Sexton took another glance at the clock.  “This clock is five minutes slow.”

“They’re all five minutes slow,” groaned Mrs. Recktor. 

“Then… does anybody really know what time it is?” asked Sexton, fingering the clock’s draw chains.

The headmistress shook her head and pulled the chains out of Sexton’s reach.  “Does anybody really care?”

 

 *  *  *  *  *

             Max glanced at his watch as he walked into the library at The Rocksburg Girls' Academy.  He had expected to find his sister waiting for him, but the room was oddly empty.  According to his watch, he had arrived promptly at 12:30, but the walk clock claimed he was five minutes early.  Figuring that everyone at the school was simply five minutes behind the rest of the world, he picked up a copy of Gulliver's Travels and started to read it.  About halfway through the first chapter, Marcy was still not there.  Halfway through the second chapter, Marcy was still missing from her post.  Halfway through the third chapter, Max felt someone whack him across the back of his head.  On instinct, Max drew his gun and spun around to face 99.

            “You… louse!” hissed 99, clubbing him with a hard bound edition of Jane Eyre.  “I can’t believe you, Max!  You have some nerve showing up here!”

            “A lot of good nerve did me,” muttered Max, shoving his gun back in its holster.  He leaned up against the bookshelf and flipped Gulliver's Travels back open to where he had left off.  He secretly wished 99’s living breathing presence was another nightmare that he would eventually wake up from.  That, however, was a doubtful outcome.

            “Max, you went AWOL on Control and are consorting with a suspect to a murder!” exclaimed 99.  What has gotten into you?”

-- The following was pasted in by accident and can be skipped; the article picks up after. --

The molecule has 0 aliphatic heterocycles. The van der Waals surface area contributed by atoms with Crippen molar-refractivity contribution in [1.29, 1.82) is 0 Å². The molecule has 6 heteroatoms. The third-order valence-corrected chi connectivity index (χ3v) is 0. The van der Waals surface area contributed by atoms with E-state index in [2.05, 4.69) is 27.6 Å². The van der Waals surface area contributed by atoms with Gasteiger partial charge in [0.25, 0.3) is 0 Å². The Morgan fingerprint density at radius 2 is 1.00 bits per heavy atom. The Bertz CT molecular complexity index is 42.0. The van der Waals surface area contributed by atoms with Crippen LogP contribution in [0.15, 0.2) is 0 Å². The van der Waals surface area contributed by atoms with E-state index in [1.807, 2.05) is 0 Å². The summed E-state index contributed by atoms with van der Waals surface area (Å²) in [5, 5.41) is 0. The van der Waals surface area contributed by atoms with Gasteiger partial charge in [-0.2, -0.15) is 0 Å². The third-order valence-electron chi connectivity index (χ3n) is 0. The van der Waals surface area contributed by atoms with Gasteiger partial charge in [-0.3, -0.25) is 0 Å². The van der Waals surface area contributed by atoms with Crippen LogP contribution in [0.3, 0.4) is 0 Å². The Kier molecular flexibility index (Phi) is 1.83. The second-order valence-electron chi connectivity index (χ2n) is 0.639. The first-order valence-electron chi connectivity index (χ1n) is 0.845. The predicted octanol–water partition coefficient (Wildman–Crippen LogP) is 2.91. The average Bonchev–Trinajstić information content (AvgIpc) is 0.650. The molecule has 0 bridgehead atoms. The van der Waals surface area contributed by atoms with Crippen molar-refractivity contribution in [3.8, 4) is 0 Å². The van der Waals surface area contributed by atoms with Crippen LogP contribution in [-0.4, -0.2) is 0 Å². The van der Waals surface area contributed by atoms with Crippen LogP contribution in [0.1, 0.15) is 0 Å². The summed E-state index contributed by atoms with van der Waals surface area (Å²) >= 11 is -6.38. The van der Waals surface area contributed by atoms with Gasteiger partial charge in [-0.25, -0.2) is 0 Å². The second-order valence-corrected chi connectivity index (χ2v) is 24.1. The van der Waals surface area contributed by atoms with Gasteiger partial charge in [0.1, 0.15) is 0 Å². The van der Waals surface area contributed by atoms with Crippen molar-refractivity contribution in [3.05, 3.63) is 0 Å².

“99, keep your voice down!” whispered Max.  “This is a library!”

            “She’s a married woman, Max!” cried 99.

            “Who is?”

            99 rolled her eyes.  “Your dark haired friend –the girl you’ve been paling around with.”

            “Oh… yeah,” nodded Max, flipping his book shut.  “You know, 99, you should get to know Marcy.  She’s real nice and you two could talk about what ever it is that girls talk about… like clipping coupons and baking cookies.”

            Her blood pressure on the rise, 99 responded to Max's remark with a cutting slap to his cheek.  Stunned more by her reaction than the pain, he rubbed his stinging jaw and watched her turn on her heel.  As he listened to her shoes click against the linoleum, Max wondered if he had once again forgot to engage his brain before putting his mouth in gear. 

 

            The tardy Marcy, in the meantime, was quite occupied with the contents of Miss Rivers’ room.  She had uncovered what she had expected:  a cache of weapons and a Control logbook owned by an Agent 99.  The logbook, as she flipped through it, only repeated every conclusion she and Max had already reached.  She tossed the book back in the dresser drawer she had pulled it from when a small pink book caught her eye.  Curious, she pulled out the book and flipped it open.  Clearly, with all its dated and lengthy entries, the book was 99’s journal.

            It seemed logical to Marcy that a spy’s journal would detail daring exploits that held rank with the activities of James Bond.  As she flipped through 99’s journal, she discovered that it was no such book.  Many of the entries were typical rants over workplace frustrations and the male half of the species.  Reading further, Marcy discovered that one anonymous gentleman in particular was the focus of a good portion of the entries.